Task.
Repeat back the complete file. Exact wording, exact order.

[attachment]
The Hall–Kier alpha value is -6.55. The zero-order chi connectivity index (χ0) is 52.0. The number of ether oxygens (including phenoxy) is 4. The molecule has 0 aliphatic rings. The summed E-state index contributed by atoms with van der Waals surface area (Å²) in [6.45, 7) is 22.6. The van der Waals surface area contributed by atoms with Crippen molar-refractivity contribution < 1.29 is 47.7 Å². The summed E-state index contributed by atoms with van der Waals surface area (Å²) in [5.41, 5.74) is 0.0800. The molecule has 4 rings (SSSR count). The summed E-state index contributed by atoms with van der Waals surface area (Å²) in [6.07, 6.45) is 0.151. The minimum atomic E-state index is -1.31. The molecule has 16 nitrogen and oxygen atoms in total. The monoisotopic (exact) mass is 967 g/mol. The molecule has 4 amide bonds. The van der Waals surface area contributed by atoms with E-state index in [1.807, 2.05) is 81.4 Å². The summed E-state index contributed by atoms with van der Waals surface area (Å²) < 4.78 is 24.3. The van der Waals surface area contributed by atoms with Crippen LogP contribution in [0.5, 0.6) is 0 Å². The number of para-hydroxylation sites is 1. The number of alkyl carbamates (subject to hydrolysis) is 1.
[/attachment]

The Hall–Kier alpha value is -6.55. The zero-order chi connectivity index (χ0) is 52.0. The number of ether oxygens (including phenoxy) is 4. The molecule has 0 aliphatic rings. The summed E-state index contributed by atoms with van der Waals surface area (Å²) in [6.45, 7) is 22.6. The van der Waals surface area contributed by atoms with Crippen molar-refractivity contribution < 1.29 is 47.7 Å². The summed E-state index contributed by atoms with van der Waals surface area (Å²) in [5.41, 5.74) is 0.0800. The molecule has 4 rings (SSSR count). The summed E-state index contributed by atoms with van der Waals surface area (Å²) in [6.07, 6.45) is 0.151. The minimum atomic E-state index is -1.31. The molecule has 16 nitrogen and oxygen atoms in total. The monoisotopic (exact) mass is 967 g/mol. The molecule has 4 amide bonds. The van der Waals surface area contributed by atoms with E-state index in [1.807, 2.05) is 81.4 Å². The summed E-state index contributed by atoms with van der Waals surface area (Å²) < 4.78 is 24.3. The van der Waals surface area contributed by atoms with Crippen LogP contribution in [0.5, 0.6) is 0 Å². The number of para-hydroxylation sites is 1. The number of alkyl carbamates (subject to hydrolysis) is 1.